Misheard Lyrics

Discussion in 'Movies & Entertainment' started by Tom Locke, Aug 28, 2015.

  1. Tom Locke

    Tom Locke Very Well-Known Member
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    I'm sure everyone has their own favourite misheard lyric. Here's a few that I like:

    I can see Deirdre now Lorraine has gone.

    (Johnny Nash - I Can See Clearly Now)

    Sparing his life for his pork sausages.

    (Queen - Bohemian Rhapsody (“Spare him his life from this monstrosity”))

    Then I saw her face - now I'm gonna leave her.

    (The Monkees - I'm a Believer)

    Me ears are alight.

    (Desmond Dekker - The Israelites)

    Sue Lawley.

    (The Police - So Lonely*)

    * This probably doesn't make much sense to US readers. Sue Lawley is a well-known BBC newsreader and broadcaster in the UK.

    Of course, there's the famous Jimi Hendrix one, which I'm sure everyone has heard:

    'Scuse me while I kiss this guy.
     
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  2. Yvonne Smith

    Yvonne Smith Senior Staff
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    When my daughter, Robin was a little girl, one of the favorite things we did was to sing songs while we were out horseback riding.
    One of the songs we sang was the song " Lucille", by Kenny Rogers.
    As we rode along singing happily, I happened to notice that Robin was singing one phrase just a little different. She was singing "four hundred children, and a crop in the field" rather than "four hungry children" (just in case you are not familiar with this song).

    To this day, we still laugh about this and usually sing her version of the song.

     
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  3. Tom Locke

    Tom Locke Very Well-Known Member
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    I certainly remember this song and I have to confess that this household contrived its own version of the chorus, but I had better not give it here...suffice to say it involved "four hungry children" who just did something "in the fields."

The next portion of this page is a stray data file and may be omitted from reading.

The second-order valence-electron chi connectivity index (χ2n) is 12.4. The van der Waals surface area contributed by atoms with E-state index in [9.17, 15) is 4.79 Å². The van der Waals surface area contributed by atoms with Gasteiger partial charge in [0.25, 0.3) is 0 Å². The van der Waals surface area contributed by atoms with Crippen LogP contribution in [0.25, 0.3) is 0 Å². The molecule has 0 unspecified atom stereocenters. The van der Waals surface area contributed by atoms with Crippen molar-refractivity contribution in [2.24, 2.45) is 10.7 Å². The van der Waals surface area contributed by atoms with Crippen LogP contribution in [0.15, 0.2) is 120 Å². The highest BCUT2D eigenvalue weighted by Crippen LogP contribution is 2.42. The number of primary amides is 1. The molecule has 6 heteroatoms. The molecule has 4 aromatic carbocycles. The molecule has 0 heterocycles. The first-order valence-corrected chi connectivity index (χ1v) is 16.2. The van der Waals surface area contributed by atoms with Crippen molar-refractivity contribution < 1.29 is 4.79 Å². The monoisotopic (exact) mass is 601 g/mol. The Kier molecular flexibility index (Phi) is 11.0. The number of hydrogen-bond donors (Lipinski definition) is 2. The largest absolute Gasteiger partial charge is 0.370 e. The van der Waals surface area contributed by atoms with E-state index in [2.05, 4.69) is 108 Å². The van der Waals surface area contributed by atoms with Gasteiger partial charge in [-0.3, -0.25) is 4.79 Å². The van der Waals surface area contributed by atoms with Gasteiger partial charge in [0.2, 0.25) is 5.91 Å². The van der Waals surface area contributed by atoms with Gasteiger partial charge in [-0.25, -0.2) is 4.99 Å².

Being part of a folk band and of a somewhat sardonic nature, I've always enjoyed playing about with lyrics. I love old blues songs, but can't resist toying with lyrics. Hence, Blind Lemon Jefferson was subjected to a bit of alteration, in the song Won't You See My Grave's Kept Clean.

    Have you ever heard a coffin sound?
    Have you ever heard a coffin sound?
    Have you ever heard a coffin sound?
    Then you know somebody's got a cough.

    I didn't know whether to be flattered or annoyed when the band Half Man Half Biscuit used this precise line in their song Won't You See My Bike's Kept Clean?

    Flattery won the day. They are far better than our band.
     
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  4. Carlota Clemens

    Carlota Clemens Well-Known Member
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    Just right now I don't remember the lyrics of some misheard songs, but I remember to have sung them the wrong way, LOL

    One of them I barely could cite as wrongly heard is Roberta Flack's "Killing me Softly" with is "sword" rather than "word," I don't think that killing with a sword is going to be so softly, hahaha

     
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  5. Tom Locke

    Tom Locke Very Well-Known Member
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    Credence Clearwater Revival's Bad Moon Rising seems to be a good source of misunderstanding. I've heard all sorts of interpretations:

    There's a baboon on the right.
    There's a bathroom on the right.
    There's a bedroom on the right.

    Another Police song, Message in a Bottle, gets a mention for the mishearing of the line, "A year has passed since I wrote my note," for the splendid and rueful, "A year has passed since I broke my nose."
     
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  6. Jennifer Graves

    Jennifer Graves Active Member
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    Bobby Mcgee
    "One day up in ceiling in soho..."
     
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  7. Lois Winters

    Lois Winters Greeter
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    I doubt that is too difficult to mishear lyrics in today's songs as most are either shouted with pounding music behind or mumbled so badly, even the most practiced ear can miss the words.
     
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